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ED erasing Mugabe legacy

Opinion
MNANGAGWA

THE November 2017 coup was beyond mere replacement of Robert Mugabe from office. It is now emerging, the executors were not happy about Mugabe's legacy projects — land reform and indigenisation policies — and true to form they are erasing them one by one.

Mugabe started off as a Marxist-Leninist, implementing what he termed scientific socialism. Laid bare, Mugabe was about socialism in the form of empowering Zimbabweans. He was about land reform, indigenisation of the economy, good public health and education system and a fair labour market with benchmarked minimum wages for the working class.

It is very easy to see all this when looked at in the prism of his first two decades in power — 1980 to 2000. Education was relatively accessible to the majority of the people up to tertiary education and health was heavily subsidised.

Workers had decent salaries and job security. He was reluctant to privatise State-owned enterprises and was convinced land should be in the hands of the majority indigenous blacks.

It is Mugabe’s legacy that he fought for the black man and woman. He was Pan-Africanist and had no apologies to racists. In saying this, I do not mean he was a saint. I simply draw attention to the fact how Mugabe was an ideologue.

It is interesting to point to Mugabe’s reaction to the infamous Supreme Court Zuva judgment on termination of employment contracts.

Mugabe quickly enacted a statutory instrument to protect the workers by putting in a minimum package an employee should get when retrenched.

I can’t fathom what would have happened if President Emmerson Mnangagwa was at the helm with his mantra “Zimbabwe is open for business”.

It is in this light that I wish to scrutinise Cabinet’s announcement that the administration is going to repeal the Indigenisation  and Economic Empowerment Act and replace it with a new Economic Empowerment Act.

On Thursday, Cabinet had considered and approved Industry and Commerce minister Sekai Nzenza’s principles of the Economic Empowerment Bill.

The Cabinet statement read: “The nation is being informed that the principles are intended to create a resource and administrative structures for supporting economic empowerment of citizens. The principles will repeal the Indigenisation and Economic Empowerment Act [Chapter 14:33] and pave the way for the enactment of the new Economic Empowerment Act.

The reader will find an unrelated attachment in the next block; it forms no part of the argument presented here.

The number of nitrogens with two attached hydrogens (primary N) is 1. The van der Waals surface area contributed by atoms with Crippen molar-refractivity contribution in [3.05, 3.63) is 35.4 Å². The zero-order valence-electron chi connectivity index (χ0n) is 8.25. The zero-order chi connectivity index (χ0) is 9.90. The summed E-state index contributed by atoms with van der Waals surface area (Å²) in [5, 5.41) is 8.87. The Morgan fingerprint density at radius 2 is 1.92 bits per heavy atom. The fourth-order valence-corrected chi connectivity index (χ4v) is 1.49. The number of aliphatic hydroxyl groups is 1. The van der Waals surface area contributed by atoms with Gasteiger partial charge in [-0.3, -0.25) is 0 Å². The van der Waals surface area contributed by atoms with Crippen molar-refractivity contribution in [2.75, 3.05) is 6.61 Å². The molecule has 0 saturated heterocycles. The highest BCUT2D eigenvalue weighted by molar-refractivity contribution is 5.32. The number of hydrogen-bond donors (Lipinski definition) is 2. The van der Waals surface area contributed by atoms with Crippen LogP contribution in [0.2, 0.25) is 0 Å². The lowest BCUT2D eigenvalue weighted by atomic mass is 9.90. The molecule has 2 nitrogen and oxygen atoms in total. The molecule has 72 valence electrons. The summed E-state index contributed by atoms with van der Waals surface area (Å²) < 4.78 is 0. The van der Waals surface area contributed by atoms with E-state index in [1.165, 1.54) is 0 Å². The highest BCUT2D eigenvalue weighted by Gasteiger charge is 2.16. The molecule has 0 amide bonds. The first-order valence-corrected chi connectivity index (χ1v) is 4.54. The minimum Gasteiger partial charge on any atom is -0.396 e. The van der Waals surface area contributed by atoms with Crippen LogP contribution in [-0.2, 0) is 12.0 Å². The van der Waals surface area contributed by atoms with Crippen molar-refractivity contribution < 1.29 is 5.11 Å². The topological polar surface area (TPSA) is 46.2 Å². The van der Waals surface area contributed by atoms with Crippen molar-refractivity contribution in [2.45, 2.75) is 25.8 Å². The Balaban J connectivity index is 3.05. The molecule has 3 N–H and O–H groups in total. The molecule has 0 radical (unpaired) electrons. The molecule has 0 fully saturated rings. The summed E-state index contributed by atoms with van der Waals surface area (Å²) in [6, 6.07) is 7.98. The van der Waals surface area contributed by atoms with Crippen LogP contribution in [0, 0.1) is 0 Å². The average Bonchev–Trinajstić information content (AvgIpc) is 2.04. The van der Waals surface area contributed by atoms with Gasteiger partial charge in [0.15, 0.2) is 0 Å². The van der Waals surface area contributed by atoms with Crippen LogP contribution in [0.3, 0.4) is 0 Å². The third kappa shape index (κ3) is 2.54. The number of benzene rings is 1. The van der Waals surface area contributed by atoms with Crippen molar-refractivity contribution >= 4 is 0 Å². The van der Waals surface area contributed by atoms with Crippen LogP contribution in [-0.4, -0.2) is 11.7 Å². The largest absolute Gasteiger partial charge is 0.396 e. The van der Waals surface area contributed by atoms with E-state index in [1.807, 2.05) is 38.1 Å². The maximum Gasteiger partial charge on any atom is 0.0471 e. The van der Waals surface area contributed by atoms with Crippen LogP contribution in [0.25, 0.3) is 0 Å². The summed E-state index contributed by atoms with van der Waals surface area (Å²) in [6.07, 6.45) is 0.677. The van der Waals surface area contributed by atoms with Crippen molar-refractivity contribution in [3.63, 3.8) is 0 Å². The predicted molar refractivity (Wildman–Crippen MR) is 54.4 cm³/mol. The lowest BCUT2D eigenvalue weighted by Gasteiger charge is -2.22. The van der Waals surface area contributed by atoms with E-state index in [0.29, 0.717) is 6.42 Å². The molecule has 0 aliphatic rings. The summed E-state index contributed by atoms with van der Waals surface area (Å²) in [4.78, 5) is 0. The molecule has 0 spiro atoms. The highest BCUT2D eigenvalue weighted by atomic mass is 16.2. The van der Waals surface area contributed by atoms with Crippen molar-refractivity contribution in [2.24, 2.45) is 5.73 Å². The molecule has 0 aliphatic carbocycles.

“The Second Republic attaches special importance to opening up the nation for business, hence the promulgation of the Finance Act No 1 of 2018, which amended the Indigenisation and Economic Empowerment Act. It will be recalled that the amendment removed the 51/49 indigenisation shareholding cap.”

It is important to note that the proposed Bill has hived off an important word — indigenisation.

This deletion of the word indigenisation is deliberate and in line with Mnangagwa’s thrust to woo foreign or international capital as espoused in his mantra “Zimbabwe is open for business”.

It remains my safe bet that Mnangagwa has never read Frantz Fanon’s The Wretched of the Earth. If he did, then he failed to grasp the important point about creating a national bourgeoisie. He seems bent on creating a nation of middle-men.

A national bourgeoisie will never run away from  their country of birth or disinvest, neither will they cause capital flight.

For argument’s sake, what happens when foreign capital disinvest for political or economic reasons — Zimbabwe’s foreign controlled economy will crumble instantly.

The proposed law further introduces some sweeteners, but it should be remembered the issues were always on the table since Mugabe days.

“The new law will provide for the establishment of the National Economic Empowerment Fund, mainly through Treasury funding. The Act will also establish a Corporate Social Responsibility Framework; and training will be operationalised under the National Entrepreneurship Training Framework of the Manpower Planning and Development Act,” Cabinet said.

The National Economic Empowerment Fund is a good idea, but there is very little detail to make a necessary interrogation of the same.

It is worrisome that the administration wants to create new funds despite failing to implement funds that are on the shelves, for example, the Sovereign Wealth Fund.

It is important to further note that Mnangagwa has since made changes to the land reform programme. Beneficiaries of land reform are now legally allowed to get into partnership with former commercial farmers or any other investors.

This is a disguise for phoney black farmers who are politically inclined to charge rent on a national asset. This is the same parasitic political elites who received farm implements for free and the debt was nationalised through the Reserve Bank Debt Assumption Act a few years ago.

One last point, the proposed principles did not mention how black people should benefit from the procurement chain for large corporations like mining.

This in itself can be a game changer in indigenisation. Poor me, I literally forgot that in Mnangagwa’s lingo, there is no word called indigenous, it’s all about capital.

It is not surprising that under Mnangagwa, we have noticed an accelerated privatisation of education and health services.

It is all about money and not the people. These are the issues that made Mugabe and slowly they are being wiped off the slate.

In conclusion, it is indeed a new dispensation. A dispensation that worships capital and the people are just numbers that should help get Zimbabwe into the upper-middle income status (the fictional GDP per capita).

Probably, it’s high time Mnangagwa be reminded that he is not “restoring the legacy”, but actually creating a new order divorced from Mugabe legacy.

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